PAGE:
State Democrats Lead Charge to Merge Forest Preserve and DuPage County Boards

By Barry Dredze

Forest Preserve DuPage-WB-Winfield-Mounds

State legislation has been filed by Representative Deb Conroy (D-Elmhurst) to put the DuPage County Board back in charge of the Forest Preserve of DuPage County by 2018.

The County and the Forest Preserve District have operated separately for the past thirteen years. Conroy’s bill would reverse State legislation approved by the Illinois General Assembly in 1996 and in effect since 2002 that cut the DuPage County Board from 24 to 18 members and created the current six-member Forest Preserve District Board and a president elected by DuPage County voters.

Conroy also had filed similar legislation in March, 2013, that did not reach the Illinois General Assembly for a vote.

Conroy’s bill (HB 3099) seeks “to eliminate some redundancy from local government,” State Senate Democratic Caucus Communications staff member Deb McCarver wrote in a press release. “Most of Illinois’ 102 county boards regulate local forest preserves. DuPage County, which includes parts of Aurora and Naperville, has a separate Forest Preserve Board of DuPage County, something local voters have questioned the necessity of in the past.”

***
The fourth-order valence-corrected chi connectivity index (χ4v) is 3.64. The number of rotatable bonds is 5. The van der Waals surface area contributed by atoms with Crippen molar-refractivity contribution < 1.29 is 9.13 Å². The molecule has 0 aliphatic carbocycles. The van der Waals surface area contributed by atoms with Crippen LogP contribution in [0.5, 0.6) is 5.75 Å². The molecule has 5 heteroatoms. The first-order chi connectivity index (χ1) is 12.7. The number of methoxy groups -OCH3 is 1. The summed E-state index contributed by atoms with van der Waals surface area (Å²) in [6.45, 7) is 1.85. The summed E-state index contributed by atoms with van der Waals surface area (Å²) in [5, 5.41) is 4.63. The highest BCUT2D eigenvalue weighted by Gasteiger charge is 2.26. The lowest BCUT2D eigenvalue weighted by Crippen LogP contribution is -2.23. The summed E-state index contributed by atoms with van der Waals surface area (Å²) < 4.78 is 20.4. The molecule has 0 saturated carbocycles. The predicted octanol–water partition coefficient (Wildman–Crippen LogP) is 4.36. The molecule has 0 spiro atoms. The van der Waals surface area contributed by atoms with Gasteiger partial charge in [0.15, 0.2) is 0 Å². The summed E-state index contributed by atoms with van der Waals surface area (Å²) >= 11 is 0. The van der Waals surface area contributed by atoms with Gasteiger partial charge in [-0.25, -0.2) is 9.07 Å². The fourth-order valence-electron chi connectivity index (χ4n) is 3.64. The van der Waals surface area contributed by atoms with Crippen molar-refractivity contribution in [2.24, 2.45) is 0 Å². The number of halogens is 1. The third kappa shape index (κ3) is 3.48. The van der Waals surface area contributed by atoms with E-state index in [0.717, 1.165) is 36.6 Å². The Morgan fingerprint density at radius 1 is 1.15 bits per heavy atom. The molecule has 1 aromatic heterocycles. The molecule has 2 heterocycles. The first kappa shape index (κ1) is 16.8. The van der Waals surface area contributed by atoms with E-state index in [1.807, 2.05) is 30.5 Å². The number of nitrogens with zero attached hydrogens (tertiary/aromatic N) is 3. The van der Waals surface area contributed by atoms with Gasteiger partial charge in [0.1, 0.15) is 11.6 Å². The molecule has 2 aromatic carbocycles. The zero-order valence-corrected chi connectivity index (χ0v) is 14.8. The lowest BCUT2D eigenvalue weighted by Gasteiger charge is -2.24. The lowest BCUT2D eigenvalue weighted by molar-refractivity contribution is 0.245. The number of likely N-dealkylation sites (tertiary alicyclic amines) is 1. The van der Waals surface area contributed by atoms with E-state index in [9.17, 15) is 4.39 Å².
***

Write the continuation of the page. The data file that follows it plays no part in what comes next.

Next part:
McCarver previously served as Director of Communications with the Illinois Chamber of Commerce.

Former Forest Preserve Commissioner for District 6 Roger Kotecki served on the committee created in 1991 by former County Board Chairman Aldo Botti to study the separation of the Forest Preserve District from the County Board and authored its majority report.

“The committee was composed of five members and we voted by a 4-1 margin to recommend that the legislature vote to make each of the two boards have its own separate membership because there is an inherent conflict in the duties and responsibilities of the two,” Kotecki said.

Issues likely to be considered in the proposed legislation are the management of land and other resources when interests come into conflict. The Forest Preserve District currently manages approximately a quarter billion dollars in landfill fund reserves and their interst earnings, Kotecki explained.

“The one agency needs to use up land and the other one needs to protect it,” Kotecki said. “There will always be a temptation to use forest preserve land for purposes that are contrary to its essential purpose.”

A hearing and likely vote to advance the bill is scheduled for the State Government Administration Committee on Wednesday, March 25 after having been pulled from the committee hearing schedule on March 18 for revision. The revised HB 3099 would allow communities with populations over 3 million residents to separate their forest preserve districts from county government, while all communities of under 3 million would be required to combine their forest preserve district with County government. For example, Cook County could move forward with its plan to separate their Forest Preserve District from the County Board while DuPage, which has been the model for Cook County’s action to separate, would be required to become part of the DuPage County Board.

Barry Dredze

Writer, blogger at Winfield Post
Barry Dredze is a freelance writer and contributor to the Illinois News Network and former publisher and editor-in-chief of The Winfield Post, a bi-monthly, independent community newspaper that served Winfield, Illinois and its adjacent area in southwest DuPage County from 2009 to 2013. Reach him at [email protected]